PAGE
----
Coming from a commercially focused role in my daytime activities, being part of a membership environment has shown me a meaningful and rewarding alternative perspective on our Club environment. I feel a better person for doing so and would highly recommend it to any and all of our members with great confidence.
I am equally grateful to the various committees and its members that have played a big part in the running of our Club, and specifically our Commodore, Vitor Medina, our Vice Commodore, Luke Scott, the members of the Gencom, the members of the Inside House Committee; Martina Schmidt, Tim Jones and Alex van Nes, and the full team operating our Club daily.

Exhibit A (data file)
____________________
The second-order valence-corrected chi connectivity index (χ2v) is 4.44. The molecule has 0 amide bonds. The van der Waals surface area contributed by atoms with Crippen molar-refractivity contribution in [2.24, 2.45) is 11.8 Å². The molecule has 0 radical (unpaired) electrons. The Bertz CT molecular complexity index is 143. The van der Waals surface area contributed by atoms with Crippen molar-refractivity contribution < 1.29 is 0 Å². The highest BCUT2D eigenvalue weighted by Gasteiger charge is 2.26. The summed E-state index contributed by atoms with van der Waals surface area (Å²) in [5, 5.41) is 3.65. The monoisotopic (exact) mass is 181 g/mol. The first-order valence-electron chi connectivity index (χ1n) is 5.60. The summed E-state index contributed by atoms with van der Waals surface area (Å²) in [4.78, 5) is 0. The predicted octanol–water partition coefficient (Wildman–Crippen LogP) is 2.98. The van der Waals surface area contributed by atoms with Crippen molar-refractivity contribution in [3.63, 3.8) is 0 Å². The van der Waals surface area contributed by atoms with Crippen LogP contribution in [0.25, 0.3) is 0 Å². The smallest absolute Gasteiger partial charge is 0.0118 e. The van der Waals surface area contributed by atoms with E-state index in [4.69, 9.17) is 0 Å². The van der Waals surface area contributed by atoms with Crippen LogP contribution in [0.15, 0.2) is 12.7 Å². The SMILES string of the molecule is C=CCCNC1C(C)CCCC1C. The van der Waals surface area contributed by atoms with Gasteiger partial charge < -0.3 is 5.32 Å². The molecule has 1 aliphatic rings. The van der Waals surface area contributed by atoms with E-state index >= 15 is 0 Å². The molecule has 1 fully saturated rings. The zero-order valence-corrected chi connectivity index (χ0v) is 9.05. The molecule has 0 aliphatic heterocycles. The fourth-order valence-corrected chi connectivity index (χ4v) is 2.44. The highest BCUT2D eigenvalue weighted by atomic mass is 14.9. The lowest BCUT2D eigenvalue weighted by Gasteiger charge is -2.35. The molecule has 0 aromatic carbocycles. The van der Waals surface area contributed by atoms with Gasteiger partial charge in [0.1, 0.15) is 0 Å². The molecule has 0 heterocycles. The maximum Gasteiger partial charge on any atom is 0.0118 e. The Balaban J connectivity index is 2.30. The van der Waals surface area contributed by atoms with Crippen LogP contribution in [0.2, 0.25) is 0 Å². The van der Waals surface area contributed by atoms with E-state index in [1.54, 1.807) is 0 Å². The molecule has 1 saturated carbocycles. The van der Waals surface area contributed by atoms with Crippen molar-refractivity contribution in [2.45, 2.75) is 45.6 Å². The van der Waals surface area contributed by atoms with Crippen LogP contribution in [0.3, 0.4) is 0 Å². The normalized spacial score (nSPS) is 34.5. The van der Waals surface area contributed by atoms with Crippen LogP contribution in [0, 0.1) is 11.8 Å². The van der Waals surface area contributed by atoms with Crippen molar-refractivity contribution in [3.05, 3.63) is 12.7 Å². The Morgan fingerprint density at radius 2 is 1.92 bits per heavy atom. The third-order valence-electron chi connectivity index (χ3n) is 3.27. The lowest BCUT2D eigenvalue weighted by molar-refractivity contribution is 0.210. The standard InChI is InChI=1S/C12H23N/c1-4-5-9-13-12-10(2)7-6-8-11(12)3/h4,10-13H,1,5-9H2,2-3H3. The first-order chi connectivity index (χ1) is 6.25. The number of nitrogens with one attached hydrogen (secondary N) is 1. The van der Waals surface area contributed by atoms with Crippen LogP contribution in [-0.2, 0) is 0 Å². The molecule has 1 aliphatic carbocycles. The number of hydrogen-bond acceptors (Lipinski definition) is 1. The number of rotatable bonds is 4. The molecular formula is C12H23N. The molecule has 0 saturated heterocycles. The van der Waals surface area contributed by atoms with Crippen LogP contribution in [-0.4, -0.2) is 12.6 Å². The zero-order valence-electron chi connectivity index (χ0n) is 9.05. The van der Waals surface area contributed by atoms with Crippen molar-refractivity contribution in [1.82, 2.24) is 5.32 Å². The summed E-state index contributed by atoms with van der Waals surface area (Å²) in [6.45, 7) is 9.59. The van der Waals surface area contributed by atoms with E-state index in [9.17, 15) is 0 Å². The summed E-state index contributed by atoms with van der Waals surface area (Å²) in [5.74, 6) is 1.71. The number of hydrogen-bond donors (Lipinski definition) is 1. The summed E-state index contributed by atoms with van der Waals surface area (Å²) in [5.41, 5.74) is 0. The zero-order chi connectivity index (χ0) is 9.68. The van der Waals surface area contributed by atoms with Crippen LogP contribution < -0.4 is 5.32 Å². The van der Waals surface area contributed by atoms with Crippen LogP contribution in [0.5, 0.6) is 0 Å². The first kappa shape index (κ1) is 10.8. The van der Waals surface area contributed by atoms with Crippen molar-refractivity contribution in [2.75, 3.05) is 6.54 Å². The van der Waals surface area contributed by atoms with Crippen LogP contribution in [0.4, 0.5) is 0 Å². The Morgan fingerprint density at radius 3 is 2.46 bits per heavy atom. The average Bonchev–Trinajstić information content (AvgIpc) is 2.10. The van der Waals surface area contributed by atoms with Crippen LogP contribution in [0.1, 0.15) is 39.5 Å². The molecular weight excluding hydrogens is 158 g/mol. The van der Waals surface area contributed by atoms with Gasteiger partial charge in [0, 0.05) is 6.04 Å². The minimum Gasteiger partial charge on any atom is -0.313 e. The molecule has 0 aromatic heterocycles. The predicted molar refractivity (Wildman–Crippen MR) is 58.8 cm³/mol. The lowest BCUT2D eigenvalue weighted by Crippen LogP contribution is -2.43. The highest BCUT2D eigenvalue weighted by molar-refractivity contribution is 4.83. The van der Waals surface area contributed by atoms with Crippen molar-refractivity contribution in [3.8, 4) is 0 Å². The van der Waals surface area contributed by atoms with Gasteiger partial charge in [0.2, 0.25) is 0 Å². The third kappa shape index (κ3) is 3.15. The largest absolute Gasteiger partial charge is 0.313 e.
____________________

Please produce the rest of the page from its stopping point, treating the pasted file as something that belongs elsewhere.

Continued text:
The year passed has certainly presented us with several challenges; I feel confident though in stating that Inside House has weathered these gracefully. Moreover, the opportunities resulting from these challenges, has positioned Inside House with strong building blocks for the years ahead.
Each year our dedicated inside House team members at our Club, face a fresh challenge when a new committee has been selected. I acknowledge and appreciate the flexibility from the Inside House team members to embrace this annual change-over with such poise.
Expectations and deliverables shifted considerably in the first two quarters and with this came some inherent structural changes in the team. Jacques, the new Head-chef, and Chad, the new Sous-chef, joined in this period and have had to focus on re-building a team from the ground up. With these two strong champions leading the team it is fair to say that have made progress in its most basic delivery; value for money and wholesome quality culinary offerings.